To speak of Inez, the teller of tales, is to speak of what New Orleans meant to me. Now, four months after Hurricane Katrina, I stumble at the verb tense — means, meant. Faulkner wrote that the past is never past, that it is always present. Nostalgia is so peculiar to the South, and to my manner of speaking and thinking, that a former boyfriend who is a writer from Boston once said I reminisced nostalgically about the hour past. “Oh how fondly I recall the hour ago,” he’d mimic with a swoony voice and a hand to his forehead.

It will be years before I realize my father had brought New Orleans to me, me to New Orleans. I smoked my first joint in the Crescent City, where I also got my first “salon” haircut, lost my virginity, had my first ménage a trois. Not all in the same year, but spread out across the years like Christmas tree lights, like the ones in the small bar on Bourbon and St. Ann’s where I first heard a man play the sax so beautifully that I already started missing it before he had finished.

It was the city in which I made love with a black man for the first time, the place where the landscape of my body merged, black on white, white on black. We made love in the Bienville Hotel, on the third floor, in a room with a balcony that looked out onto a courtyard a few blocks from where he had played the sax five nights a week for twenty-one years. I first heard him play when I was visiting from Houston, where I’d moved after graduating from Louisiana State University. Time after time I’d go to New Orleans, to the 544 Club, where I watched the bead of sweat glisten on his forehead as he made the sax squeal, bringing the room to its feet, the tourists to a frenzy. Not until I was forty-five did I stay at the club until he’d finished playing. Later he would write a song about the times he’d look around and I’d be gone, over and over again, disappearing: “Sneakin’ and peekin’,” not “stayin’, not sayin’ what you been thinkin’.” The song was written after he’d read my memoir, in which he appeared, singing, playing the sax.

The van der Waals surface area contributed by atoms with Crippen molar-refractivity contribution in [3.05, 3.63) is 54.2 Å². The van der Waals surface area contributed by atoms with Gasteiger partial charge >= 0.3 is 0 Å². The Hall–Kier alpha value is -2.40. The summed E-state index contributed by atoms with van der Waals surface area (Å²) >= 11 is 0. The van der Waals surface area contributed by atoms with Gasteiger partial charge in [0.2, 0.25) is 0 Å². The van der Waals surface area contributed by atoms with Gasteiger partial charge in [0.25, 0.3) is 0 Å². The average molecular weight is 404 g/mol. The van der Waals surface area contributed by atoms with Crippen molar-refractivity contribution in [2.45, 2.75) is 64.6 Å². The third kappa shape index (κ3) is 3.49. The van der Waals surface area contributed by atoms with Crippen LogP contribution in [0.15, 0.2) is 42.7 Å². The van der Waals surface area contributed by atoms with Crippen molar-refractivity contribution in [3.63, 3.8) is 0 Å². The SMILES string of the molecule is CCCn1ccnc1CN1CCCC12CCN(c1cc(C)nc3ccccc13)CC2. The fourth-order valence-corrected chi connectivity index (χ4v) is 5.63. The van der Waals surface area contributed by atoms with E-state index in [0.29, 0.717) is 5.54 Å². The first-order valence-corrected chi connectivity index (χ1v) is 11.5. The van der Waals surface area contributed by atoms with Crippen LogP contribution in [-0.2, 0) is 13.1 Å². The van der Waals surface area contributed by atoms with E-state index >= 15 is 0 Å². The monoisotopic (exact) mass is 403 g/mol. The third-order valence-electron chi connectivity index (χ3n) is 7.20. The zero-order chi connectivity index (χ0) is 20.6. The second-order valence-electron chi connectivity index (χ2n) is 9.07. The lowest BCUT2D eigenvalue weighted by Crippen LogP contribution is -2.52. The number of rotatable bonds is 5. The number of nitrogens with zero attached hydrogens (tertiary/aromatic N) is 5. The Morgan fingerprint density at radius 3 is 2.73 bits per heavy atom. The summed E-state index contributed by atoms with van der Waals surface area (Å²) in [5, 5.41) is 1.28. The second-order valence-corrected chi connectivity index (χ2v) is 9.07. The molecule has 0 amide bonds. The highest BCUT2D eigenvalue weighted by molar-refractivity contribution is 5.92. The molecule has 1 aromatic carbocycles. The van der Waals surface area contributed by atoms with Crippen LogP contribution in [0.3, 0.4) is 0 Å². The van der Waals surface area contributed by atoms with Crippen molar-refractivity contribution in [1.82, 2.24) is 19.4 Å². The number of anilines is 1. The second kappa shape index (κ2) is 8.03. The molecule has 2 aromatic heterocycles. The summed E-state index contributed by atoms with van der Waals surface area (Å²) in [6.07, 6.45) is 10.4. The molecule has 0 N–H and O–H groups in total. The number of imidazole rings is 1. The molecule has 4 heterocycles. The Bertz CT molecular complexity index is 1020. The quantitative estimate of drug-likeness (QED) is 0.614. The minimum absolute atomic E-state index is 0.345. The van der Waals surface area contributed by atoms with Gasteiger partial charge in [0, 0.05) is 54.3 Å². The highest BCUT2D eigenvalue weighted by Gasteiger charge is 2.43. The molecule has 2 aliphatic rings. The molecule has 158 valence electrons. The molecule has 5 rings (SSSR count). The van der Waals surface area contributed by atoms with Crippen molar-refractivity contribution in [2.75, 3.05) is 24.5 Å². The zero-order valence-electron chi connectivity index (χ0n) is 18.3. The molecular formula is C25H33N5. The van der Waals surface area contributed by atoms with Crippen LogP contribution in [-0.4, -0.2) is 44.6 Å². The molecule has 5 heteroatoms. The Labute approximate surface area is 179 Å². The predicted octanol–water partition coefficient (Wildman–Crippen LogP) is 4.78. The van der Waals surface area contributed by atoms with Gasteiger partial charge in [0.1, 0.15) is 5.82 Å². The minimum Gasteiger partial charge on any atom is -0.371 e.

In the fall of 1987, another November in New Orleans, I gave a paper at a literary conference. A group of doctoral students gathered in the lobby of a hotel on Canal and wondered where to go for music. I led them — the men in corduroy jackets, denim shirts, the women in white blouses, blue blazers with artsy brooches — to the 544 Club. That night Gary stepped off the stage and played the sax before one woman then another, moving around the tiny tables covered with sticky spills, wadded up napkins, empty longnecks, whisky glasses glowing soft amber. Our group was in the far corner of the crowded bar, under the window that had the bars of an old western jailhouse. From outside the club shoeshine and break-dancing boys hung their arms through the bars and bobbed their heads to the music.

When it came my turn to be serenaded, Gary nodded his head and horn in recognition before he began to blow the shiny gold horn, swaying it up to the ceiling, his brows coming together with the effort before he brought the horn down low between his knees, almost between my legs. His eyes were wide, watching me watching him, and there was no sound, just all imagination as he stood before me and played air sax, the ghost of a tune, silent. The quietness of the club erupted into raucous clapping when he moved away, leaving me beside myself in that down and dirty club.

Years and years later, the hair on his chest gray, the saxophone player came to my home because his was gone. He came to my home in Houston, his suitcase in his hand, his horn in its case, his music in his head.

When I was in the fourth grade, my class took a train trip to New Orleans and back, with a stop in Baton Rouge, where we examined the bullet holes from the gun that killed Huey Long. The trip to the capital was compulsory, the price to pay for the grand prize: New Orleans.

Bobby Westbrook with me.